In particular, insect farming has huge potential for farmed fish feed, providing a higher quality, protein rich substitute for existing, unsustainable wild­catch fish protein. And insects make a much more efficient livestock feed than grain: it takes about a hectare of land to produce a ton of soy per year; the same area could produce up to 150 tons of insect protein. The industry has attracted significant investors in the past five years, hoping to disrupt the $400 billion global animal feed market.

As migrant populations concentrate in cities in the north, insects will be the most versatile and appropriate livestock. Black soldier fly larvae could be farmed in multi storey buildings or basements located around our cities, where they can make use of municipal waste streams. The entire insect is edible and the powder produced is a superfood, high in protein and essential fats, and rich in micronutrients such as iron and vitamins. This will be a primary source of protein and fats for our nine billion population by mid­century.

It’s not difficult…

Most people will transition to a plant­ based diet over the next decade with little effort or conscious decision making on their part, given the right nudges. One study showed that where menus are 75 per cent vegetarian, meat eaters will tend to order plant based dishes.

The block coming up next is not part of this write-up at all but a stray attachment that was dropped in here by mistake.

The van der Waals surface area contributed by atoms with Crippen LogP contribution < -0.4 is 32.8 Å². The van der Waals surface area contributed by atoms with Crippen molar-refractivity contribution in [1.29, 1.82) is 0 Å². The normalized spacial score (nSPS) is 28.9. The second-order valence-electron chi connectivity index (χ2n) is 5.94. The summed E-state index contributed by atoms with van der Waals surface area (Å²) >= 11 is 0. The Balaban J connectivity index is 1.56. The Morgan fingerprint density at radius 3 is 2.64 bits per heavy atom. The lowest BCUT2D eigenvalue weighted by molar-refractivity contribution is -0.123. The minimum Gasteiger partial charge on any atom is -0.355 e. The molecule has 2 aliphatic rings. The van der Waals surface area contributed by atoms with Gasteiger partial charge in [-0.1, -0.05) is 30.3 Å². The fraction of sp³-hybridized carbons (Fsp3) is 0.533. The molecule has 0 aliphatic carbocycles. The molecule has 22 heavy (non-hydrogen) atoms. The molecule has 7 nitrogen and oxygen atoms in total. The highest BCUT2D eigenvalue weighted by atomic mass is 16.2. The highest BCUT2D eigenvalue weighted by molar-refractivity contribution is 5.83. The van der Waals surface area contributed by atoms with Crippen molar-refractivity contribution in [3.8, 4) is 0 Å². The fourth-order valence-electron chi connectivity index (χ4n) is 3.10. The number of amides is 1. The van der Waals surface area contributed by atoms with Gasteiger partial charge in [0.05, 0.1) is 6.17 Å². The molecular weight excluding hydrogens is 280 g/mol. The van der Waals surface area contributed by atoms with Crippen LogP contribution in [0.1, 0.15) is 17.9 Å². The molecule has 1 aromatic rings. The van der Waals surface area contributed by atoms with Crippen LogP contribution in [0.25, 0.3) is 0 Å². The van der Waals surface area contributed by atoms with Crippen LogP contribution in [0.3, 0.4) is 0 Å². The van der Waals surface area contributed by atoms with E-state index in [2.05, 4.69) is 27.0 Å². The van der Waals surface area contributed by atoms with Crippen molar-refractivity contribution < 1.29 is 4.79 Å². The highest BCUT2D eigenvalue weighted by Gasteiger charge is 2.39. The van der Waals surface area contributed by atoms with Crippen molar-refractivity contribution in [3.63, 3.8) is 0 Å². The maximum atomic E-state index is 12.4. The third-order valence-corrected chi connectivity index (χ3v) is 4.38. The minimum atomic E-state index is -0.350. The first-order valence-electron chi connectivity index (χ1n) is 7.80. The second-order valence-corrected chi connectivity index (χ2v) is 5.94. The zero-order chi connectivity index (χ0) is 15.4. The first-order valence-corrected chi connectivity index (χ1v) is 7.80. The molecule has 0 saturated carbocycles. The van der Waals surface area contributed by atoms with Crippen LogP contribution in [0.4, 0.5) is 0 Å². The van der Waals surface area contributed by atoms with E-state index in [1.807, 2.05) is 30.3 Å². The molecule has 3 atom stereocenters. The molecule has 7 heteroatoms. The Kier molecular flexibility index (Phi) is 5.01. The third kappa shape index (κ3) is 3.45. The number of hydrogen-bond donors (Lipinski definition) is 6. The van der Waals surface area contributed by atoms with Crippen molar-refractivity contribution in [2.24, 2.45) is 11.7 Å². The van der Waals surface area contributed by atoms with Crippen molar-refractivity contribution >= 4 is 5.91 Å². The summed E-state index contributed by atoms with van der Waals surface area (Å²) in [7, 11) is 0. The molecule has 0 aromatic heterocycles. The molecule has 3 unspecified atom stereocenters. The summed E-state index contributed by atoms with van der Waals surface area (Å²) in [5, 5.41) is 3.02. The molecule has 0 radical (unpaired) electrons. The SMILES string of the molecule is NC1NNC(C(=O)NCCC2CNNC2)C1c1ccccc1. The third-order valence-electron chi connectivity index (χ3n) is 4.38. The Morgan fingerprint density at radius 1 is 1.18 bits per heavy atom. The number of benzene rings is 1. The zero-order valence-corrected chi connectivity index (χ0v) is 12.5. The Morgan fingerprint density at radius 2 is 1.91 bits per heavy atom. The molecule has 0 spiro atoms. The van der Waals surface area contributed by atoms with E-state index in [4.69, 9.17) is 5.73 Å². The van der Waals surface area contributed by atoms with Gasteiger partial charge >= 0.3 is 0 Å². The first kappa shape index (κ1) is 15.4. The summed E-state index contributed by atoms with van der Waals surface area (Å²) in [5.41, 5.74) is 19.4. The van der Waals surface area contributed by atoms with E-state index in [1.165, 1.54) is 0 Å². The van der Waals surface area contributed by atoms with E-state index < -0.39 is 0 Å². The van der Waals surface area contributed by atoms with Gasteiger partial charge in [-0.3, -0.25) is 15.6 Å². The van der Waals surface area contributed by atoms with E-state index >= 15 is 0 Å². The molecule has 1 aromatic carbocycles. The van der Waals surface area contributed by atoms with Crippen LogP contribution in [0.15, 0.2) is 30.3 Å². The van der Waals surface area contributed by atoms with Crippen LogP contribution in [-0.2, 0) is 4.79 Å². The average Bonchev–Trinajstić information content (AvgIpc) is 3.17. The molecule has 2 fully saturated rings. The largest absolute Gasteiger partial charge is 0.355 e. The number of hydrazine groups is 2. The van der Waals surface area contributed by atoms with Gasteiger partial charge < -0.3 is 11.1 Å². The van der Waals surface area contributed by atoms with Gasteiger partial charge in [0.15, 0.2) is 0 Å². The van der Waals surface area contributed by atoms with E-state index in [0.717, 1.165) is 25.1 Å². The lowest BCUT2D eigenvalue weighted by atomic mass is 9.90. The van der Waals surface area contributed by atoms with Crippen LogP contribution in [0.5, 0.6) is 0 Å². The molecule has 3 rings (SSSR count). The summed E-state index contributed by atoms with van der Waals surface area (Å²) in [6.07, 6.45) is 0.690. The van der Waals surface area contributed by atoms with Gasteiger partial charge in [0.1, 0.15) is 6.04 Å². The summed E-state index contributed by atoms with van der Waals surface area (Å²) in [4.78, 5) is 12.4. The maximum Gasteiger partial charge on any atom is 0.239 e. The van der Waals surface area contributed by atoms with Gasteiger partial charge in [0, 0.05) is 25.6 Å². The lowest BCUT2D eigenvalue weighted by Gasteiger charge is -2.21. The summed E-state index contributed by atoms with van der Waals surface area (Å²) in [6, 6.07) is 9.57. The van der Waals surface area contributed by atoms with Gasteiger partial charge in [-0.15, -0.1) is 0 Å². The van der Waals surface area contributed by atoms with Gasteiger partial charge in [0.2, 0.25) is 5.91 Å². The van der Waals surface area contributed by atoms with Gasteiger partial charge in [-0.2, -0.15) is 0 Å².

I am not a vegetarian, yet I mainly eat plant based foods, use plant based oil and butter substitutes, and make my porridge with oat milk. The main occasions I eat meat or dairy are when I go out to eat, and choose something from a menu that I wouldn’t cook for myself – it’s a treat. The point is, I haven’t made any difficult decisions to eat a mainly plant based diet. Neither will you.

I haven’t made any difficult decisions to eat a mainly plant based diet. Neither will you.

What’s so good about this?

We are facing a species emergency. We must do everything we can to mitigate the impact of climate change, because the brutal truth is that huge swathes of the world are becoming uninhabitable.

nomad century gaia vince

This is an edited extract from Gaia Vince’s Nomad Century: How to Survive the Climate Upheaval (Allen Lane, 2022), republished with author permission. She provides an examination of the most pressing question facing humanity.

Meet the writer

Gaia Vince is an honorary senior research fellow at UCL and a science broadcaster interested in the interplay between humans and the planetary environment. She has held senior editorial posts at Nature and New Scientist, and her writing has appeared in the GuardianThe Times and Scientific American. It’s 15 years since the environmental journalist began her 900-day journey around the world to take stock of humanity’s impact. With Adventures in the Anthropocene (Chatto & Windus, 2014), she became the first woman to win the Royal Society’s Science Book of the Year. The wandering adventurer also fronted UK series Escape to Costa Rica (Channel 4). By holding up a mirror up to humanity, she urges us to think about human sustainability.